The Blind Impress
ISBN 0 8646307 9
Supposing that one of a reviewers tasks is to interpret, I begin by imagining how a reader will first encounter The Blind Impress in a bookshop. The cover is a pattern of grey on white vertical stripes, apparently based on a photograph of corrugated iron, with a roughly made lock and chain attached to one side. The brown lettering giving title and author is obliged to some extent to compete for attention with the design. To add to the mild bafflement this creates, the title, when you have extruded it, is itself no simple matter. What on earth is a blind impress?
The Philip Larkin poem “Continuing to Live”, partly quoted as an epigraph, is there to tell you. It is tantalising, if not one of Larkin’s most luminous unravellings of meaning: “in time, / We half identify the blind impress / All our behavings bear, may trace it home.” Jackson quotes these lines again later, informally (though I think not very comfortably), incorporating them into his story of Joe Pawelka, run-away criminal and notorious anti-hero of the early years of the century: “[Perhaps] Joe Pawelka nursed resentments and grievances … Yet it is seldom possible to half identify, let alone trace home, the blind impress all our behavings bear”. Joe at least would have put it very differently.
What then did he say of himself? Not very much; the nearest thing to a self-definition, a note left in a neighbour’s milk billy during one of the police chases after their elusive quarry, fits Jackson’s description of him (as seen in a “mug shot”), “the gaunt face is both bewildered and belligerent”:
To my fellow-men … I am supposed to have burned down a house in town last night … I do solemnly swear before my God Almighty that it is an untruth … I might also state that a good many of the happenings of late that have been blamed on me are false … Excuse this writing, for I have only a pointed bullet to scrawl with. Signed, J. PAWELKA, a man against the world.
There are other definitions. Joe is a liar, an arsonist, but when in hospital with typhoid fever “a marvellous patient”, though many thought him afterwards “deranged”. He is an ogre to frighten children with, a monstrous presence against which doors must be locked at night, a thief, especially of household goods, and later of food, tobacco, an overcoat, a bicycle – the materials of a survival kit for a man on the run.
In a preliminary outline of this perplexing history, Jackson sets the scene:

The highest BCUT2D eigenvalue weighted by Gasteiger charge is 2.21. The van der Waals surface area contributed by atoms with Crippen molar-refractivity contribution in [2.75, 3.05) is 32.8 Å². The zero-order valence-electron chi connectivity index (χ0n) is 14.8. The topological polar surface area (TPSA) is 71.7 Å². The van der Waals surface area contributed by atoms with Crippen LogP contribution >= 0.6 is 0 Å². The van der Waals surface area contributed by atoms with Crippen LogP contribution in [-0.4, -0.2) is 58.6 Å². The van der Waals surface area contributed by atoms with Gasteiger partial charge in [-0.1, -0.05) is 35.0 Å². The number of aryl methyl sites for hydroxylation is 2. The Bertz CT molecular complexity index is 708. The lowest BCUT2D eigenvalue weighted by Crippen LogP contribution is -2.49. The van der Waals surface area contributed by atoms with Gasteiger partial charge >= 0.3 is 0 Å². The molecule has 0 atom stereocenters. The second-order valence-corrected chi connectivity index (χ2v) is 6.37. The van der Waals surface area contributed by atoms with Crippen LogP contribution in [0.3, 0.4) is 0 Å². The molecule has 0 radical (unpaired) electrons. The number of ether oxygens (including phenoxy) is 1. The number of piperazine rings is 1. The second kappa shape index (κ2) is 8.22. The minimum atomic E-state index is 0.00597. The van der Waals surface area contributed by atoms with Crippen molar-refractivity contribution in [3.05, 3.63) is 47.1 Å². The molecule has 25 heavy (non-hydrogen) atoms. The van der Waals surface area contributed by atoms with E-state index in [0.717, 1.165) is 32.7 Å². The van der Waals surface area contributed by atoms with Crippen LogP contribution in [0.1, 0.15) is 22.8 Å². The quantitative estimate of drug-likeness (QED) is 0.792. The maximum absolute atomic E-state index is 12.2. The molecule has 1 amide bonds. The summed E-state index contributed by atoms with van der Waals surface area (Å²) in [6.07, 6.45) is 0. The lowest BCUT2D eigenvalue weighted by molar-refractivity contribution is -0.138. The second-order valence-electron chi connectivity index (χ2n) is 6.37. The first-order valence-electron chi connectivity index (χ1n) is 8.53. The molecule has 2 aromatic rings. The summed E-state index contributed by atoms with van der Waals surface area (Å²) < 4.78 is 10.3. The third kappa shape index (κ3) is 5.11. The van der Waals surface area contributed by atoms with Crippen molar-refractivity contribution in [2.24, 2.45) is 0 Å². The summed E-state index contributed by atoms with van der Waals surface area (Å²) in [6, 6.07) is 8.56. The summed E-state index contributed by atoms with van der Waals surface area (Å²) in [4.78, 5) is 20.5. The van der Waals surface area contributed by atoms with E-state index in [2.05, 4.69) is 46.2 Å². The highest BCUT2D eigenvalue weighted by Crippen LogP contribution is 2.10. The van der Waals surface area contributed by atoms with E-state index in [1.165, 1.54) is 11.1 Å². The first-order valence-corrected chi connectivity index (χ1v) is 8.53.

In 1910 a young man called Joe Pawelka was arrested in the Manawatu and remanded on charges of housebreaking, arson and theft. His escape from police custody triggered the most intense manhunt in New Zealand since … Te Kooti. During the weeks that Pawelka was on the run, two men were shot dead, buildings were set on fire, shops and homes burgled, and panic engulfed a province.
But there is more to Joe than this. He is also a man who tries to maintain links with his mother and family (“Dear Mother, / I suppose you are wondering … Dear Mother my best love to you and Agnes and Jack / from / Your loving Son / J Pawelka”); he has fallen in love and is a family man, albeit a failed one. He is remembered as impressively strong physically, though slight of build. Most poignantly, he is perceived by those who knew him, and by his present chronicler, to be driven by a wrenching grief and disappointment; his brief marriage has left his wife pregnant, but suspicious and out of love with her erratic young husband. This is the loss from which Joe never recovers.
In later chapters Joe’s descendants speak of enduring a family connection which became for some a crippling burden. However, as the generations pass, it is easier for family members to shed the objectivity. Once Joe’s family agonised at their shame before small village communities possessed of what Jackson calls “deep and parochial loyalties”. Now it’s simpler. It’s history.
But like all history, it has to be searched for. The gradual unearthing of Pawelka’s story creates a drama in itself. The story is already ripe with conflict and contradiction, and Jackson’s leisurely, graceful, careful narrative allows it to unfold scene by scene, so that we come upon it as it were piece by piece, and move on with it. Many of the details of time and place are, appropriately, put into the present tense, so we are there watching as it happens. Winter weather besets the fugitive, neighbours see sinister figures moving about in the dusk, police shudder and fantasise.